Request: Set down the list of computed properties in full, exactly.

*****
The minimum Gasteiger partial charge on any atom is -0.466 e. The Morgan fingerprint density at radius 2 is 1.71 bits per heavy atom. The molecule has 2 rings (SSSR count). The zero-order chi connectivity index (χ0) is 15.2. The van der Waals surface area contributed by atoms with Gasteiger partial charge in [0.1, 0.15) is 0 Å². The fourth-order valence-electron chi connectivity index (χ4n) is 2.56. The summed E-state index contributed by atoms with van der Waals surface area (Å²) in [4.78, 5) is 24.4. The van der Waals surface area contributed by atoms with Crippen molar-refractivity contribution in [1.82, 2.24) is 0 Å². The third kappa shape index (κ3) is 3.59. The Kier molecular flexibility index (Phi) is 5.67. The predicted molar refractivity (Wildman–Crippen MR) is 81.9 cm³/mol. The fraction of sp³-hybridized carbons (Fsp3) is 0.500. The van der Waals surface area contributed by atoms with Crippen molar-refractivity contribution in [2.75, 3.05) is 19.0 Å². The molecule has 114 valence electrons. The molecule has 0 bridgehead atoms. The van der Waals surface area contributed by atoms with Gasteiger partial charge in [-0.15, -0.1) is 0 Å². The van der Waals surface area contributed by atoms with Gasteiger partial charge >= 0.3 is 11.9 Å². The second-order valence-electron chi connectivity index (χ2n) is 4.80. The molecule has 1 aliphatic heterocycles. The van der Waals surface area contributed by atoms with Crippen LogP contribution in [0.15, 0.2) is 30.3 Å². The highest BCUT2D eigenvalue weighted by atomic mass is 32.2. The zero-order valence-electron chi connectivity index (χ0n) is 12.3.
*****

The minimum Gasteiger partial charge on any atom is -0.466 e. The Morgan fingerprint density at radius 2 is 1.71 bits per heavy atom. The molecule has 2 rings (SSSR count). The zero-order chi connectivity index (χ0) is 15.2. The van der Waals surface area contributed by atoms with Gasteiger partial charge in [0.1, 0.15) is 0 Å². The fourth-order valence-electron chi connectivity index (χ4n) is 2.56. The summed E-state index contributed by atoms with van der Waals surface area (Å²) in [4.78, 5) is 24.4. The van der Waals surface area contributed by atoms with Crippen molar-refractivity contribution in [1.82, 2.24) is 0 Å². The third kappa shape index (κ3) is 3.59. The Kier molecular flexibility index (Phi) is 5.67. The predicted molar refractivity (Wildman–Crippen MR) is 81.9 cm³/mol. The fraction of sp³-hybridized carbons (Fsp3) is 0.500. The van der Waals surface area contributed by atoms with Crippen molar-refractivity contribution in [2.75, 3.05) is 19.0 Å². The molecule has 114 valence electrons. The molecule has 0 bridgehead atoms. The van der Waals surface area contributed by atoms with Gasteiger partial charge in [-0.15, -0.1) is 0 Å². The van der Waals surface area contributed by atoms with Gasteiger partial charge >= 0.3 is 11.9 Å². The second-order valence-electron chi connectivity index (χ2n) is 4.80. The molecule has 1 aliphatic heterocycles. The van der Waals surface area contributed by atoms with Crippen LogP contribution in [0.15, 0.2) is 30.3 Å². The highest BCUT2D eigenvalue weighted by atomic mass is 32.2. The zero-order valence-electron chi connectivity index (χ0n) is 12.3.